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Idaho must act on the Internet sales tax

How many Idaho fans would like to have the Oregon Ducks come into the Boise State University stadium with a six-point lead before kickoff? How many businesses do you think like to have a 6 percent disadvantage when selling their products to Idaho customers?

Everyone knows that Idaho sales tax is at 6 percent, and that if you buy on the Internet, out-of-state companies are not required to collect sales tax for Idaho. What many people don’t know is that there is a use tax required by state law to pay on items purchased out-of-state that are to be used in Idaho.

This is an easy tax to avoid in Idaho, as auditing resources are too expensive to audit every business and household, and as far as I understand, there is not a big penalty or risk for avoiding it altogether. However, there are big penalties for Idaho businesses that do not collect Idaho sales tax for sales made to Idaho businesses and households.

Why is sales tax important to the state? As you know, sales tax funds state government activities like schools, infrastructure, defense, parks and recreation, fish and game, etc. These programs have passed through the legislative bodies, which means they have been important to Idaho citizens. Reading through the Idaho State Tax Commission 2011 Annual Report, sales/use tax is a significant player in collected taxes, accounting for 27.3 percent.

Why does this matter to you? This problem could lead to an increase in taxes, fewer new businesses and smaller payrolls for existing businesses.

As we have witnessed, the Internet is becoming a dominant marketplace for information and purchasing. Because of this, more and more companies have a web presence, including mine. With more households and businesses looking online to purchase their equipment and supplies, there are more purchases made without sales tax.

We have had customers buy from out-of-state competitors because they see it as a 6 percent discount. We have had customers provide ultimatums that if we don’t provide a sales tax break or 6 percent discount, they will buy online. Like many Idaho businesses, our margins are too small to offer this discount, and with honesty as a core company value, we will continue to collect the required sales tax. As a result, this leads to lower sales and less collected sales tax for the state.

Lower sales lead to lower employment and smaller payrolls for businesses – which itself leads to lower income tax revenues. Income taxes account for 27.9 percent of state taxes collected. We need to get out of this negative cycle soon.

Is there a solution? Make it a level playing field. I watch with interest as lobbyists request higher sales taxes, local taxes, etc. to help fund more government. Increased taxes would just compound this issue. Just enforce the laws that are currently on the books.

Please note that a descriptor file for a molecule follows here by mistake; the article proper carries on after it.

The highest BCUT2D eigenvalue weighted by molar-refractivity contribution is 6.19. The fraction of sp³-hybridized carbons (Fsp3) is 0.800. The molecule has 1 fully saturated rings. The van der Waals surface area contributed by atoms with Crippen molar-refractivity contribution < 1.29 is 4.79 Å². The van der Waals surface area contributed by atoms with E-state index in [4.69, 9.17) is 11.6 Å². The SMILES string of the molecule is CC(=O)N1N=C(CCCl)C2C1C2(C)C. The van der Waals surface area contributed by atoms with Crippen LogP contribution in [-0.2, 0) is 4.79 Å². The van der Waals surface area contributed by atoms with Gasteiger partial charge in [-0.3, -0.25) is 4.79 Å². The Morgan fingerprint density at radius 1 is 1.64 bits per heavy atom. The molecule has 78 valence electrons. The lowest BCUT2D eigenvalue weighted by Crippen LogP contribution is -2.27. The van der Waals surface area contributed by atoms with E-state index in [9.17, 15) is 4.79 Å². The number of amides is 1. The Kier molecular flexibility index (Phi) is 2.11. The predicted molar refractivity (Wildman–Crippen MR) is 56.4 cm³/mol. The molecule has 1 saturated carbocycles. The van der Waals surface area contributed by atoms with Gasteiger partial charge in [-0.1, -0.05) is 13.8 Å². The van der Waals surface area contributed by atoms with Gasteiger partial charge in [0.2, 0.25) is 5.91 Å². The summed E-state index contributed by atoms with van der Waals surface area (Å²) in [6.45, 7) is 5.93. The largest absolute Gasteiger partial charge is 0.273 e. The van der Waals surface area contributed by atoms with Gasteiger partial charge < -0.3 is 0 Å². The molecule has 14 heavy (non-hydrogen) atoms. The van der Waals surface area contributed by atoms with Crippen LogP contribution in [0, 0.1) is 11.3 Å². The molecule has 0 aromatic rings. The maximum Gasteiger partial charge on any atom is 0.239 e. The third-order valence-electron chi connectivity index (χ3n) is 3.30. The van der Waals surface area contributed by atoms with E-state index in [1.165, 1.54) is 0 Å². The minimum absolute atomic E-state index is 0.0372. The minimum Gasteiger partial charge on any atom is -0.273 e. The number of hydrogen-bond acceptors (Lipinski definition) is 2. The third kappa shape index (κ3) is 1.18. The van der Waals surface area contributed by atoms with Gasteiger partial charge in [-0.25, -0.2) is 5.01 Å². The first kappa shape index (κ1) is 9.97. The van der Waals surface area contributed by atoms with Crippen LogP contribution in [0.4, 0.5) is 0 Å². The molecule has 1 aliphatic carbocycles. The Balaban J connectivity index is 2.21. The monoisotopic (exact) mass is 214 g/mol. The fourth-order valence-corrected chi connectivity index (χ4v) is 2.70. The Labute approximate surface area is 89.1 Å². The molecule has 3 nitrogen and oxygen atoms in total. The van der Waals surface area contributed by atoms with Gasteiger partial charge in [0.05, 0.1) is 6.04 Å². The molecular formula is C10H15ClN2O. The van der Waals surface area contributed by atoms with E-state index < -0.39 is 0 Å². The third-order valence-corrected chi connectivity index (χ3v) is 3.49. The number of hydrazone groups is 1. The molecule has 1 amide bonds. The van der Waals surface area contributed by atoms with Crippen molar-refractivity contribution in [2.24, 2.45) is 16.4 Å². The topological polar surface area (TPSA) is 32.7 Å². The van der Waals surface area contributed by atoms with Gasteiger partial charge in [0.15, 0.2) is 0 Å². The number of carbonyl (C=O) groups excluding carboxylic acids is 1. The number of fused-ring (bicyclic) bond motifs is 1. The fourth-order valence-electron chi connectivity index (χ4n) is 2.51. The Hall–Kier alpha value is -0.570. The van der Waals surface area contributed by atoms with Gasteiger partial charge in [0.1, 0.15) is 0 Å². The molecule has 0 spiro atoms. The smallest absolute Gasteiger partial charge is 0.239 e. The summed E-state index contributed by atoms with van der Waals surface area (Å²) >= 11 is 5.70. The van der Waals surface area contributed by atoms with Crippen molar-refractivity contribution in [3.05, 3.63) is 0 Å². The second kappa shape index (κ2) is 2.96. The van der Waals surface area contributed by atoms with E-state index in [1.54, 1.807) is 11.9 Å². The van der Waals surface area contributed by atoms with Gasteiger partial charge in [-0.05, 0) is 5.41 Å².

Like many business owners, I value and love the free enterprise system. Everyone has the right to buy from wherever they can get the best price and service for their dollar. We are always hungry for new competitive challenges and are eager to provide new and better solutions for our customers. We are not asking for any advantages, just equal treatment.

Business has changed dramatically in the last 20 years, and we need the state to catch up. I am optimistic that Idaho’s new leadership and legislative bodies can come up with a common-sense solution to this real problem and lead the way for other states to follow.

Tim Carroll, president of BSR Design & Supplies, has been selling to foodservice entrepreneurs for 30 years, with locations in Boise, Twin Falls and Idaho Falls. He can be reached at editorials@bsrequipment.com.

About Tim Carroll


  1. Keith – I find it interesting that you are representing a small online business from South Carolina. So it makes sense you want to make sales to Idaho citizens with a pricing advantage. You are essentially taking dollars out of Idaho and helping the South Carolina economy – which in turn pays for South Carolina’s roads, bridges, schools, etc.

    As a small business owner in Idaho, I believe there are many common-sense solutions that Idaho can come up with to protect its income from citizens and not hurt Idaho’s economy. If they choose to go the route of having online companies collect sales tax, then they could have a simple downloadable database that includes tax per zip code and make a standard format. They could make taxes simpler in Idaho so there is less expense in collecting – for instance, they could eliminate sales tax as it is hurting our state’s economy and regain that income from increasing a different tax. They could increase fines for not following use tax with individuals.

    If Idaho is serious about finding a solution to this state-wide problem, this may be a good time for Idaho’s legislative bodies to get valuable input from Idaho’s talented business leaders on how to make it a ‘level playing field’ before putting a proposal together.

  2. What the author failed to realize is that if it were a ‘level playing field’, then ID sellers would be required to know tax law from all other locations in the US (now over 11000), file over 45 tax returns, as well as deal w tax audits and related costs.

    While a B&M only has one tax rate and one tax form, it is unreasonable to expect online small sellers to face this burden.

  3. I wonder what common-sense solution they could come up with. You can’t stop charging sales tax, you can’t enforce individuals to collect it for you. That would leave it to the businesses outside the state to collect and submit it. I heard Arizona sued Amazon for taxes it never received.